The ex-pat Iranian community in Toronto was hosting the bi-annual global conference that celebrates Persia’s proud history.
The news media was fixated on stories about Iranian nuclear weapon intentions and domestic political repression, and was resistant to an idea that ran counter to what editors saw as the only Iranian story line.
But the ex-pat Iranian community in Toronto is the second largest in North America, ranking after only Los Angeles. It is fiercely proud of its 5,000 years of history, art, architecture, literature and music. In 2008, Toronto hosted the bi-annual international conference on Iranian Studies and wanted media attention to focus on a major piece of music written to celebrate the event.
Tell a “good news” story about Iranian Canadians, their culture and contribution to Canadian life by focusing on The Shahnamah, the Millennial Concert of “The Persian Trilogy” and the Iranian Studies Conference.
The Shahnamah is a literary gem in Persian culture. Written by the poet Ferdowsi, he took 30 years to write some 50,000 rhyming couplets organized into 162 stories and 990 chapters. Nothing comparable exists in English.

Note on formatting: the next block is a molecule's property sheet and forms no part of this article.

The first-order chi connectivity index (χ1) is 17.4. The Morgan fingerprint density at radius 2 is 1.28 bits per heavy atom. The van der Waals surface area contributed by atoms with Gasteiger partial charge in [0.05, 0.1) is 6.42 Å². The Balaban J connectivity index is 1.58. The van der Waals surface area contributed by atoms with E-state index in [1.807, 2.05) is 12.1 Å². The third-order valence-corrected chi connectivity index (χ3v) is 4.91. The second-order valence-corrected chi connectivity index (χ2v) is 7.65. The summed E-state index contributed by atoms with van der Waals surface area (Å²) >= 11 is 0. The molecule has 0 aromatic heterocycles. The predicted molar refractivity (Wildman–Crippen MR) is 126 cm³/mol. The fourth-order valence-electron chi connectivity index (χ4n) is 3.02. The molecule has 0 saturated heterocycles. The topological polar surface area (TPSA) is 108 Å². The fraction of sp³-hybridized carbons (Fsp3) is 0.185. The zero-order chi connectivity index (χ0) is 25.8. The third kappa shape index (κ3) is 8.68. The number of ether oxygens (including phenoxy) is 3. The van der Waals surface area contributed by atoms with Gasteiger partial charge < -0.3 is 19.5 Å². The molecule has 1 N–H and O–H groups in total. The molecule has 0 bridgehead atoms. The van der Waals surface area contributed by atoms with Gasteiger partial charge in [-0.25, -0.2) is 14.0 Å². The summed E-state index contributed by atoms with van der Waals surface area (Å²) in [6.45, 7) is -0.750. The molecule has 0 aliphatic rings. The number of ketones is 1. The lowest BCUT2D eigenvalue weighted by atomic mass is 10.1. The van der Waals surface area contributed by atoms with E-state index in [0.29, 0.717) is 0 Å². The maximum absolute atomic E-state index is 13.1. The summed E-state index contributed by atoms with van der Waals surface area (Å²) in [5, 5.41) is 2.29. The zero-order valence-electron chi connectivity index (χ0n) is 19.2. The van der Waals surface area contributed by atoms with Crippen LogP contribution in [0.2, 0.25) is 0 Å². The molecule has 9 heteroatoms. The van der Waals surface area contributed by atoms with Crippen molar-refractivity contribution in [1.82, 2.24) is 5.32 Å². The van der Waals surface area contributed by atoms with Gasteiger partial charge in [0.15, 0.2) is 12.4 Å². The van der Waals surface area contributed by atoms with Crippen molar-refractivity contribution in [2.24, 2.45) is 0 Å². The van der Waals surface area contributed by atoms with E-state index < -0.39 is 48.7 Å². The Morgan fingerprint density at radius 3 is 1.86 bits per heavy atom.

By comparison, The Shahnamah is seven times longer than The Iliad, Homer’s epic Greek poem, and 12 times as long as Germany’s national epic, The Nibelungenlied, which Richard Wagner used to create the four operas known as the Ring Cycle.
In 2008, The Shahanmeh celebrated its 1,000th anniversary. To mark the occasion, Persian composer and Julliard professor Behzad Ranjbaran wrote “The Persian Trilogy,” a symphony that would be performed at Roy Thomson Hall in conjunction with the Toronto conference.
First Principles prepared a media kit with a news release, backgrounder and fact sheet. The media kit focused on The Shahnamah and included a CD of the music recorded by the London Symphony Orchestra.
We created a photo opportunity that featured Ranjbaran, as well as the organizer of the conference, Dr. Mohamad Tavakoli-Targhi of the University of Toronto. We borrowed several antique volumes of The Shahnamah in Farsi with marvelous illustrations which were put on display.
The media kit was sent to Arts reporters at Toronto’s daily newspapers as well as in selected international cities, along with ethnic media serving Toronto’s Iranian community.
A half-page story about the event and The Shahnamah appeared in The Toronto Star. The National Post also covered the event and television interviews were booked. Several articles also appeared in the Iranian community ethnic press.